Draft Core Strategy (incorporating Preferred Options) October 2010

Document Section Draft Core Strategy (incorporating Preferred Options) Introduction Evidence Base Evidence Base [View all comments on this section]
Comment ID 1340
Respondent P J Burrows [View all comments by this respondent]
Response Date 30 Nov 2010
Response Type OBJECT
What is the nature of this representation?
  • Object
Comment
'Out of Date' Data and Unquantified Evidence

Section 1.16 states:
"The Government requires that policies and proposals are soundly based on current evidence. There has been considerable evidence gathering across the full range of issues and matters that has been used to shape the Core Strategy policies and proposals."

One of the most significant drivers to shaping the policy is the forward projection of population growth and associated housing demand in the area. I have major concerns that the proposals put forward are predominantly aspirational and not related to the likely demand for growth. It is not just the scale of the Core Strategy proposals that are affected by changes in growth levels, these can change the shape of the policy itself.

The Core Strategy (Section 4.41) references an ONS projection (based on 2008) for 19,700 dwellings. My examination of ONS data finds that they indicated a projected population growth for South Somerset of around 0.65% to 0.7% pa for the period under review. This would be mainly from inward migration and resulting almost uniquely in a growth in the retired age group. This means that housing demand would increase and the mix would change but that employment demand would not be radically increased. However, since 2008, major global and national economic changes with relatively long term effects and more recent changes in national policy would indicate that more up to date forecasts will give a much lower figure for population growth in this region.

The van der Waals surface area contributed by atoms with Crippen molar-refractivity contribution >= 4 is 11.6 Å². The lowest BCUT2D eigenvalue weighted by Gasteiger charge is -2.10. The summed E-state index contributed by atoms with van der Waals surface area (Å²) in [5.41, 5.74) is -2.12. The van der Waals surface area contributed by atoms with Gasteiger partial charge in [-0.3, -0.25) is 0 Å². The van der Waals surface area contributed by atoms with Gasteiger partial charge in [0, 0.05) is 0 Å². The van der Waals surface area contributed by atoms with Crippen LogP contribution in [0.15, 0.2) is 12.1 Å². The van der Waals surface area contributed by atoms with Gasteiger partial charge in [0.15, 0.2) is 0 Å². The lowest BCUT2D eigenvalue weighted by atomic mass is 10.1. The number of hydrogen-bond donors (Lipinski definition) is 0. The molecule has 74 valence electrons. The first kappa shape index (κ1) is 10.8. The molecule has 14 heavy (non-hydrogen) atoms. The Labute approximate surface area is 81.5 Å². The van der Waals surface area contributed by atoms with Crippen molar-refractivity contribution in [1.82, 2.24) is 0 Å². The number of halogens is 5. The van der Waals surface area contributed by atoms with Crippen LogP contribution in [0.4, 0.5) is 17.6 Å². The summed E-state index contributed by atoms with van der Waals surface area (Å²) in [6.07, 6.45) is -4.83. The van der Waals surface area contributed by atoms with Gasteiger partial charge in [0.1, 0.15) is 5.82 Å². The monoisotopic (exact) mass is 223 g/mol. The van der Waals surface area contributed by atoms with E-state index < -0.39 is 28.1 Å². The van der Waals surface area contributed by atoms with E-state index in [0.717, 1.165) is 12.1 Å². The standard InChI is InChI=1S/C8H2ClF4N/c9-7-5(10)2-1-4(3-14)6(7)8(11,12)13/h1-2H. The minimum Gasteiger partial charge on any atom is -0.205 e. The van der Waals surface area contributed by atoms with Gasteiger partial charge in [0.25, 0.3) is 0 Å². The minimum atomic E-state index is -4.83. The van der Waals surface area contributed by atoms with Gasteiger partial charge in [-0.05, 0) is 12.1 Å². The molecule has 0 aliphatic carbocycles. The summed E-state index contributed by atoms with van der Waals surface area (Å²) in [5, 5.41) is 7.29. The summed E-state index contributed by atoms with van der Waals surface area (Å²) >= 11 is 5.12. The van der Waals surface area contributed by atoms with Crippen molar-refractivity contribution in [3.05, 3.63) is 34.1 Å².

There are factors which tend to increase housing demand, such as an increase in single parent families and a desire for different family generations not to share the same dwelling. Even if these lesser factors were to offset economic and policy-driven trends, which is very unlikely, a projected growth in housing of 0.65% pa would only increased the housing levels of South Somerset from 71,400 currently to 79,200 by 2026. This increase of 7,800 is far below any of the three figures (13,600, 16,600 and 19,700) used by the Council in its study. The Council rationale in this process has not been adequately explained and the growth proposals appear to be purely aspirational. As such, and in view of factors such as significant future economic risks, it needs to be fully re-evaluated and re-presented for public assessment.

The use of non-current data and the limited evidence presented means that significant aspects of these proposals would appear to have no sound basis. They present an unacceptably high risk and should be withdrawn and restructured in a manner more appropriate to current demographic and economic forecasts.

1.16 The Government requires that policies and proposals are soundly based on current evidence. There has been considerable evidence gathering across the full range of issues and matters that has been used to shape the Core Strategy policies and proposals.
The proposals are not based on current forecast for population growth and economic factors. Also no up to date traffic analysis and resultant forecast has been included. The proposal is therefore not soundly based and should not be presented for public examination nor proceed to the next stage until such data has been updated and established.
The evidence that has been gathered, mainly included in the Sustainability Appraisal, is not easily available for public examination (see above).
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